"She’s going be a hard act to follow." – NCTA founding CEO Betsy Justus on departing CEO Joan Myers
RALEIGH, N.C. – Joan Myers, chief executive officer of the North Carolina Technology Association, is stepping down.
Myers submitted a letter of resignation to NCTA Board Chairman Bob Hawkins on July 17, a spokesperson for NCTA said Thursday. Hawkins is vice president of operations for EMC in North Carolina.
NCTA is a public policy organization focused on growth of the high tech business sector in the state. Under Myers’ direction, NCTA also is working with public and private sector groups to expand the defense and home security business sectors.
Myers said she is accepting a position with software developer SAS. She will join the public policy division at SAS.
“I have felt it a great privilege to serve the NCTA Board of Directors and to lead a staff of dedicated individuals that make a mighty team,” said Myers in a statement. “It is now time for NCTA to forge new chapters in leadership and for me to turn a page in my career towards new challenges and opportunities ahead.”
Myers received praise from several people for her role as NCTA’s CEO.
“SAS is getting a phenomenal person,” said Joe Freddoso, the new chief executive officer at MCNC and a former NCTA board chairman and board member. “She knows how to partner, how to bring the best of North Carolina together, and that technology is more than just the Triangle, to show that technology is a vibrant industry state wide.”
Scott Perry, the general manager of the North Carolina Defense and Security Technology Accelerator in Fayetteville, hailed Myers for her role in establishing that center. Myers and NCTA were strong advocates for the launch of the new business incubator.
“I can tell you that NCTA through Joan’s leadership has been instrumental in the implementation of the NCDSTA plan and a key player in making this a statewide program,” Perry said.
“She has provided sound advice regarding funding initiatives, key counseling, mentorship, and has made business introductions that have helped make this program successful.”
Myers’ resignation is effective Aug. 21.
"It is now time for NCTA to force new chapters in leadership and for me to turn a page in my career towards new challenges and opportunities ahead," Myers wrote to Hawkins, according to the Triangle Business Journal. "I have felt it a great privilege to serve the NCTA Board of Directors and to lead a staff of dedicated individuals that make a mighty team."
Myers succeeded Betsy Justus as CEO of the organization in 1998. The group was founded with the name North Carolina Electronics and Information Technology Association. Myers advocated a change in the name of the group to NCTA in 2005. Justus launched the organization in 1993.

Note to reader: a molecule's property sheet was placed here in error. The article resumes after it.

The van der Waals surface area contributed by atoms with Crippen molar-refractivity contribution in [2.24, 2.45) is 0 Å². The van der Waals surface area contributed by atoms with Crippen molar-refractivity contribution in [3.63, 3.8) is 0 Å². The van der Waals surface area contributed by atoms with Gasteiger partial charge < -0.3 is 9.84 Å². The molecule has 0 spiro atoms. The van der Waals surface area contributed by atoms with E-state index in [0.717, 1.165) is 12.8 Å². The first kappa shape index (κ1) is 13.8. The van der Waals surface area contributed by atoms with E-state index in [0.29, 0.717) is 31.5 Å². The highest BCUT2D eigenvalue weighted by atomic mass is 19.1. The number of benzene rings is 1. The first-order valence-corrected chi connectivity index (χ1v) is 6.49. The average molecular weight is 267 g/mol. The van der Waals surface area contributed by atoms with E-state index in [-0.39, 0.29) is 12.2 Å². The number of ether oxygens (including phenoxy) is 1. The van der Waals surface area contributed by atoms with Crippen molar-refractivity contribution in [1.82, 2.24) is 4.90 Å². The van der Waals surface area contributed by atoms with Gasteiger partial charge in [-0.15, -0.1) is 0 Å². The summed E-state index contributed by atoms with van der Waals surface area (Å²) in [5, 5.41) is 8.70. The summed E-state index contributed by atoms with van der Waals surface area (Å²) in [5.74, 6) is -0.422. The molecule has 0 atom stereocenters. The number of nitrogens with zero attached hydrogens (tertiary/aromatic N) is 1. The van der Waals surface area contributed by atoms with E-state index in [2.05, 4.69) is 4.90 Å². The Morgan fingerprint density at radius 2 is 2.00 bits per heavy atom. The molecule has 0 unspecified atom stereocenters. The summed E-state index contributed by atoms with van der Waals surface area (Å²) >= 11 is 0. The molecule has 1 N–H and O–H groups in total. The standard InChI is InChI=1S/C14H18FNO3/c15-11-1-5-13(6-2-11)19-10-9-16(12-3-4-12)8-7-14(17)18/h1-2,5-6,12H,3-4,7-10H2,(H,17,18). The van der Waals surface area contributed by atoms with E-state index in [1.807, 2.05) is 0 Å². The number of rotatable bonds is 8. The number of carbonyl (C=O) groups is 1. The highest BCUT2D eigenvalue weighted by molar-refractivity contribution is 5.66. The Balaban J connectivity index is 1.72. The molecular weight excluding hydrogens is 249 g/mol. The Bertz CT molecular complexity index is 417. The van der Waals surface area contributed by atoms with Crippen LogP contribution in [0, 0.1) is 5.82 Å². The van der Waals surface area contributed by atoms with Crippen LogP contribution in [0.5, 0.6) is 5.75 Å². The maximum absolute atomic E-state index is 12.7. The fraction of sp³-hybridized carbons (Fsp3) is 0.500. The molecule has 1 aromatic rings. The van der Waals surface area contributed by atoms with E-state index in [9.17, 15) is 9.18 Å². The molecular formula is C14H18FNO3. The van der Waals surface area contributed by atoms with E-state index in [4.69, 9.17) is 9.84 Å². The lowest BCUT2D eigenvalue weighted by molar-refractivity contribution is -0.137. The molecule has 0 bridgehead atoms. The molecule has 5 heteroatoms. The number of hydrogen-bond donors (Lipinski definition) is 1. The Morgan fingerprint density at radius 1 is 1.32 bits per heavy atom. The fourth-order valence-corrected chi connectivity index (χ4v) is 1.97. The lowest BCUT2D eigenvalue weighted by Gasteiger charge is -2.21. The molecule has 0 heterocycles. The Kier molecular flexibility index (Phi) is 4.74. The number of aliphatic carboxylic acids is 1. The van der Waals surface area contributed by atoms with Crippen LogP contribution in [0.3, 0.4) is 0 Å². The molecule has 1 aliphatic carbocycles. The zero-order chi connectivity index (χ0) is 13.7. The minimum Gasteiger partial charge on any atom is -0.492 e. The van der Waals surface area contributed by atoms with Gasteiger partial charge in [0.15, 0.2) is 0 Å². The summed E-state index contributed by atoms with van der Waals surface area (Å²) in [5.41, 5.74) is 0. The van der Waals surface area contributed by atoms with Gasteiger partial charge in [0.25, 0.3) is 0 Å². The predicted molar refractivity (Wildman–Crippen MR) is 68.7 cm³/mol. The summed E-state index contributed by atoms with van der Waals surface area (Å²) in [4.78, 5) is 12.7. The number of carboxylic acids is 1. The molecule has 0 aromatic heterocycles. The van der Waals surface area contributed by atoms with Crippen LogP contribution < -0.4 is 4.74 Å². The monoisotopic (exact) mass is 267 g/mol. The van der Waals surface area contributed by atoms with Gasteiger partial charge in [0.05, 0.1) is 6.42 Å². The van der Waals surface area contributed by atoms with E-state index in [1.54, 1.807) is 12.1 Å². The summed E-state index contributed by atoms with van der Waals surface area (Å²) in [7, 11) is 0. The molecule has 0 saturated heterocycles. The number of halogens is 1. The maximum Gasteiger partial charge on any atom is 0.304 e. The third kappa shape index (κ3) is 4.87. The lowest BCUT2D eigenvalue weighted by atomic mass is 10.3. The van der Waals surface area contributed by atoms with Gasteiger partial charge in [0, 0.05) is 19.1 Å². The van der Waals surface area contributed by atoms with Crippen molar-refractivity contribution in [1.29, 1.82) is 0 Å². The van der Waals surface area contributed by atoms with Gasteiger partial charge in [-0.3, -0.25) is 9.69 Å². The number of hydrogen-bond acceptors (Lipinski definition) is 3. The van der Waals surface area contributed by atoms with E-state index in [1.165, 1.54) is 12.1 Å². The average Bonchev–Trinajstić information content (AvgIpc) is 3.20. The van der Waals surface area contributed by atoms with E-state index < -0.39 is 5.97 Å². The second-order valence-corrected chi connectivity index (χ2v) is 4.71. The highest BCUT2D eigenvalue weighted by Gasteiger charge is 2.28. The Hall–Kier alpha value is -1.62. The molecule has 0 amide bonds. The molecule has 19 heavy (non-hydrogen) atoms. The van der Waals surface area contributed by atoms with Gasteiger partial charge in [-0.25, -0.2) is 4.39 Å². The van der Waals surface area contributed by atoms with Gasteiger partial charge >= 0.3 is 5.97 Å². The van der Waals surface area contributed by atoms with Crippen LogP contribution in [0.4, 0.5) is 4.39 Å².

“She did a very good job of taking the organization to the next level,” Justus told WRAL Local Tech Wire. “The foundation was there, but she built on that foundation and expanded technology’s role within North Carolina and created that congressional tie.”
Myers has worked closely with the state’s congressional delegation on a variety of issues, ranging from securing funds to launch technology grants for schools to helping support the launch of the North Carolina Defense and Security Technology Accelerator new business incubator in Fayetteville.
A graduate of the University of Michigan, Myers moved to North Carolina in 1994. She was an executive with the Raleigh Chamber of Commerce before joining NCTA.
In her tenure at NCTA, Myers has been a tireless advocate for both technology and increasing the involvement of women in engineering, science and technology. NCTA supports groups in the Triangle and Charlotte that are focused on encouraging more women to take up science and technology careers.
Jim Roberts, an entrepreneur in Charlotte and western North Carolina where he launched the Blue Ridge Entrepreneurial Council, said Myers worked with people and organizations statewide.
“I was a big fan of Mrs. Myers work within North Carolina,” said Roberts, now the senior entrepreneurship consultant with TIP Strategies,in Austin, Texas.
“She made a real effort to be inclusive of western North Carolina," Roberts added. "She invited and selected western North Carolina companies to present at conferences in Raleigh and Charlotte. BREC also held events with NCTA in the Asheville area. I know she worked hard to build technology infrastructure for western North Carolina schools."